Myanmar has progressed remarkably since the inauguration of the Republic of the Union of Myanmar and installation of a quasi-civilian government in March 2011. The space between the state and individual has widened to a degree almost unimaginable in such a short period of time since the end of direct military rule.
Politics is open, censorship basically gone, freedom of assembly allowed, labor unions have been formed, and the beginnings of pluralism are apparent, witnessed in the frequent differences expressed between the executive and legislative branches. Still, problems remain between ethnic minority groups and the dominant Burman Buddhists. Glass ceilings are prevalent and opportunities lacking for both ethnic and religious minorities.
Many in the West are besotted with a romantic and erroneous impression of Buddhism - monks quietly meditating and seeking enlightenment in forest or jungle surroundings and an openness that has been lacking in Western religions. The Buddhists, after all, had no crusades and the Buddhist scriptures are indeed models of toleration and humaneness. But to interpret Asian history only on the basis of those documents would be like interpreting the history of Western Europe's wars through the Sermon on the Mount.
Elements of the Buddhist sangha (clergy) in Myanmar, Sri Lanka, Thailand, Vietnam, China, Japan, and Korea have played political roles and sometimes engaged in politically inspired violence. The present situation of religious persecution in Myanmar is thus not new, but is disturbing because the attitudes undercut the very democratic reforms the government is undertaking.
They would also effectively restrict the rights of women - rights that have historically been one of Myanmar's richest heritages. The constitution prohibits discrimination on the basis of religion or culture or anything that promotes feelings of "hatred, enmity, and discord" between racial or religious communities.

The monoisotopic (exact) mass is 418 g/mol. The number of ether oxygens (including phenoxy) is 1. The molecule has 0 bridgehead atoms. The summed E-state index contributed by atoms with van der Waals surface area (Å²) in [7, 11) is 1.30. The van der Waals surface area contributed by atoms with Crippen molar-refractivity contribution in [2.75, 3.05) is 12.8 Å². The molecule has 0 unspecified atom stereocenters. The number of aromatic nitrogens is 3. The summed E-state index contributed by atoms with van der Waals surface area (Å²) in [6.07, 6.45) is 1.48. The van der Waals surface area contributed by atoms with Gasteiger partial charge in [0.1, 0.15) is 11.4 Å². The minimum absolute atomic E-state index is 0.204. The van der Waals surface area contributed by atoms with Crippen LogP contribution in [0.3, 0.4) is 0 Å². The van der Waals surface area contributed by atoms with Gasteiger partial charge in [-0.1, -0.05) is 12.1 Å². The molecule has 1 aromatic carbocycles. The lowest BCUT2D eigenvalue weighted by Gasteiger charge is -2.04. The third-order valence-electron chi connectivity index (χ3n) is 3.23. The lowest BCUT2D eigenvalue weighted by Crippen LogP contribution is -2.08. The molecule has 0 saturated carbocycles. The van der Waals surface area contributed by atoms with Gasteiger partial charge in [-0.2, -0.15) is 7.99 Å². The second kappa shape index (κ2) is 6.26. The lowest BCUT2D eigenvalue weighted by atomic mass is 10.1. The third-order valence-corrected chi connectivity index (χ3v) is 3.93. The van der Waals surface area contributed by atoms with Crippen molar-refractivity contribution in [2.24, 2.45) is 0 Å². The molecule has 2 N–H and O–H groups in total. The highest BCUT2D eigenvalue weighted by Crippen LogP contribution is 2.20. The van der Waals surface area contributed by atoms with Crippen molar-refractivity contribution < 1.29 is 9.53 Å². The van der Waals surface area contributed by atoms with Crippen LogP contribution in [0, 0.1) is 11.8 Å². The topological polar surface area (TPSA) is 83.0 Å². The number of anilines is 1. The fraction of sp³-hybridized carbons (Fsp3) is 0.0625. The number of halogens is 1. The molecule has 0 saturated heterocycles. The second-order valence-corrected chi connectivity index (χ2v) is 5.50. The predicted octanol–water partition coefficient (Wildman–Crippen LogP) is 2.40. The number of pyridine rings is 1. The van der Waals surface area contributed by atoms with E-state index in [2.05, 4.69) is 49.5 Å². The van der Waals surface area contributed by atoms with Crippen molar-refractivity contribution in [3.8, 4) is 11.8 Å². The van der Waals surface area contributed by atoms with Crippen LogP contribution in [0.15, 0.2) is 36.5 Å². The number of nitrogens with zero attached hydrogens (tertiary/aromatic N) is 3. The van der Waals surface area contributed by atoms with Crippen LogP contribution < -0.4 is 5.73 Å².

In its search for foreign examples, the newly created commission no doubt will explore China's one child per family policy. However, even in China's authoritarian state this policy did not apply to minority groups. There are several disturbing examples of quests for racial and religious purity in history, and none seem to have gone well.
The issue is further complicated by the forthcoming 2015 elections and the positioning of various leaders to win popular support by essentially condoning anti-Muslim sentiment. The insecurity of this transition period could intensify if the results of the 2014 census shows non-Buddhist populations have markedly expanded since the last national census was held in 1983.
The census results will require deft handling by the government and civil society to avoid further fueling of ethnic and religious tensions. Foreign observers can only hope that wise counsel will prevail and that the nationalism that was so important in securing Burmese independence and preserving its culture will not be corrupted by undemocratic social legislation and activities.
David I Steinberg is Distinguished Professor Emeritus of Asian Studies, School of Foreign Service, Georgetown University, and a Visiting Scholar at the School of Advanced International Studies, Johns Hopkins University.